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Downclimb: Summit Route's Weekly Infosec News Recap
2015.04.05 – 2015.04.12:


"To teach kids about Bitcoin, give them piggy banks. 6 months later smash them, steal the money, and laugh." Sam Browne


"I'm dubbing the OS X bug "Frank" #bugswithpeoplenames" @snare


"WordPress is the modern equivalent of wu-ftpd." Federico Kirschbaum

Top stories

Anonabox Analysis

Excellent write-up on getting root on an Anonabox tor device for anyone on the local wifi.

Root privilege escalation in Apple OS X

Describes how by looking at the patch used for an older privilege escalation, the author was able to find a new privilege escalation vuln. The write-up refers to this as a "backdoor", but it's just a vulnerability of the class known as a "confused deputy".

Darwin Nuke

Although the name references the old WinNuke bug, this is more like the ping of death in that it uses ICMP. Kaspersky researchers discovered that OSX and iOS up until OSX 10.10.3 and iOS 8.3 could be crashed by simply sending them a malformed ping.

Huthos VPS Provider: Totally legit, 1000% not a criminal organization.

Interesting business model discovered: Hack into servers, and sell them as a VPS.

Newspaper news

  • China’s Great Cannon: The DDoS attack against Github from last week is being referred to as "China's Great Cannon". It's an attention grabbing name for something not that exciting, but you should probably be aware of the term.


  • SingTel to buy Trustwave for $810M: Singapore Telecommunications announced it would buy US based Trustwave. SingTel is Southeast Asia’s biggest telecommunications firm by revenue, and the biggest company in Singapore. Trustwave provides managed security services. This is an unexpected and odd pairing.
  • RedSeal raised $17M Series C: RedSeal of Sunnyvale, CA, sells a product that uses network device configurations to model all possible traffic paths into and throughout a network.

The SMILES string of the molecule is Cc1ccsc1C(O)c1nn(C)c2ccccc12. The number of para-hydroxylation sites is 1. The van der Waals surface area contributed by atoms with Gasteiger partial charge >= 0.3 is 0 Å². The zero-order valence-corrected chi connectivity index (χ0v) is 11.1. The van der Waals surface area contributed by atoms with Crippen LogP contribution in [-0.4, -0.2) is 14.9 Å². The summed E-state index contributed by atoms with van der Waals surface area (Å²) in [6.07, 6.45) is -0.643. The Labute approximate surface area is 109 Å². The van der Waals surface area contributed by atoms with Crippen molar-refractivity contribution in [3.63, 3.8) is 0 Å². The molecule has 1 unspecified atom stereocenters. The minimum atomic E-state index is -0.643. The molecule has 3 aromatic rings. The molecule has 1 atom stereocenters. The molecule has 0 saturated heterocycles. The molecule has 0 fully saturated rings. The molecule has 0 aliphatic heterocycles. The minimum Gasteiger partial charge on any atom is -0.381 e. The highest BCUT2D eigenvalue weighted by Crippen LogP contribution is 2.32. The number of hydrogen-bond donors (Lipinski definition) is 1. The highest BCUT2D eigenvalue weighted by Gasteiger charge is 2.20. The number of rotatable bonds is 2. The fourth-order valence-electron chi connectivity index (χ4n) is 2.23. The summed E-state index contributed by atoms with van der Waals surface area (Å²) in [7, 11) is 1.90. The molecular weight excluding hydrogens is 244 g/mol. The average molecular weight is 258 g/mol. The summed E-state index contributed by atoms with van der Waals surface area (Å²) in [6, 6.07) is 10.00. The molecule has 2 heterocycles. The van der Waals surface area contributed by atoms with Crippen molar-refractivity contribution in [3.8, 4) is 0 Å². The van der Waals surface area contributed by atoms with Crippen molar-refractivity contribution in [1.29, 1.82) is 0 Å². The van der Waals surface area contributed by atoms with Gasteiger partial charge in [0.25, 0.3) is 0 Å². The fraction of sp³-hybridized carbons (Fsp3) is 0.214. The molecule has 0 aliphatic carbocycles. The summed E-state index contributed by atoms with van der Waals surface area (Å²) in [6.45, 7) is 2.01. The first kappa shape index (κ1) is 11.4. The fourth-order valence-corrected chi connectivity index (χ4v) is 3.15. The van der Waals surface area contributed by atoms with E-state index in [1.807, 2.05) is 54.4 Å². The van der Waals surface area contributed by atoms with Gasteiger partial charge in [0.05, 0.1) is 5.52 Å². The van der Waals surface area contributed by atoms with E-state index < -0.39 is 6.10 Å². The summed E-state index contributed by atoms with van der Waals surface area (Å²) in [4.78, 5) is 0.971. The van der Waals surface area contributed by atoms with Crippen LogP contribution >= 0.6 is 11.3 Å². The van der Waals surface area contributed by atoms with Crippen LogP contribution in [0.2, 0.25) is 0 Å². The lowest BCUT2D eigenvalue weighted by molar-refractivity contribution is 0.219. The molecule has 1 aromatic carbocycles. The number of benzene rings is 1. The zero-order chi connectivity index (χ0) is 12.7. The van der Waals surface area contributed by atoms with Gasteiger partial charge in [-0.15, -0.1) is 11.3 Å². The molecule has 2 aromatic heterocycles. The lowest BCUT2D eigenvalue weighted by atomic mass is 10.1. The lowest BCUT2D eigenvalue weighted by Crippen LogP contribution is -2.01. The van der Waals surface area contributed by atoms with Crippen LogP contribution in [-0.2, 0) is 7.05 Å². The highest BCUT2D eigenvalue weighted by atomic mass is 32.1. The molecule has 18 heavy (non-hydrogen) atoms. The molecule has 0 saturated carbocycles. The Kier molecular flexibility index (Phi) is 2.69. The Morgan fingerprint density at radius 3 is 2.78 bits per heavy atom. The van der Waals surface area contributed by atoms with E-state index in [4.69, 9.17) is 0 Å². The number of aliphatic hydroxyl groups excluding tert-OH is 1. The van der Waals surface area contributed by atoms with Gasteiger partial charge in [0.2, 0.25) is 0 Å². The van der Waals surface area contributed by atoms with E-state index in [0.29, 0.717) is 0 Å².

• Soha Systems emerges from stealth: Soha Systems provides a solution to securely access applications running in public clouds. It appears to be some sort of VPN solution. It has been in stealth since 2013, with almost $10M in funding.

Conference materials and publications

  • Catch-up: Last week we tried to reference some of the slides posted for various conferences. Now almost all slides have been posted for those conferences.
  • BSidesSLC: BSides Salt Lake City took place a few weeks ago and videos are now up.


  • Deviare: Deviare is a hooking engine, like Microsoft Detours, but also works with .NET binaries, and is now GPL and on github.

Other reads

  • MRG Effitas Real World Exploit Prevention Test March 2015: This paper shows the results of exploit testing against a couple of exploit mitigation solutions. It is sponsored by Hitman Pro, so low-and-behold Hitman Pro comes out as the winner in this test. The paper has a bias towards ensuring Hitman Pro looks good, and has some misdirection by creating scenarios in which EMET "fails" because the tests aren't things EMET protects against. Despite these faults, it is a well put together paper with some insights.
  • How Heartbleed could've been found: This post shows how Heartbleed could have been found using afl-fuzz and Address Sanitizer. Of course finding bugs is much easier when you know what you're looking for and it's much easier to triage crashes, but this shows how to use these tools to find actual bugs and what it looks like when they are found. It's also useful to prove what bugs could have been found with certain tools and what needs to be done to find them, so that new bugs can be found in other projects (or find similar bugs in the same project).
  • Jailbreaking, China and Playing the Racial Discrimination Card: An inside look at the iOS jail-breaking world from i0n1c (Stefan Esser).
  • Extracting the Private Key from a TREZOR: A TREZOR is a hardware device for storing bitcoin. This article shows how by using an oscilloscope the private key can be extracted by using a power analysis side-channel attack.
  • Hacking the D-Link DIR-890L: Post from /dev/ttyS0 showing how they've found a command injection bug in recent D-Link routers.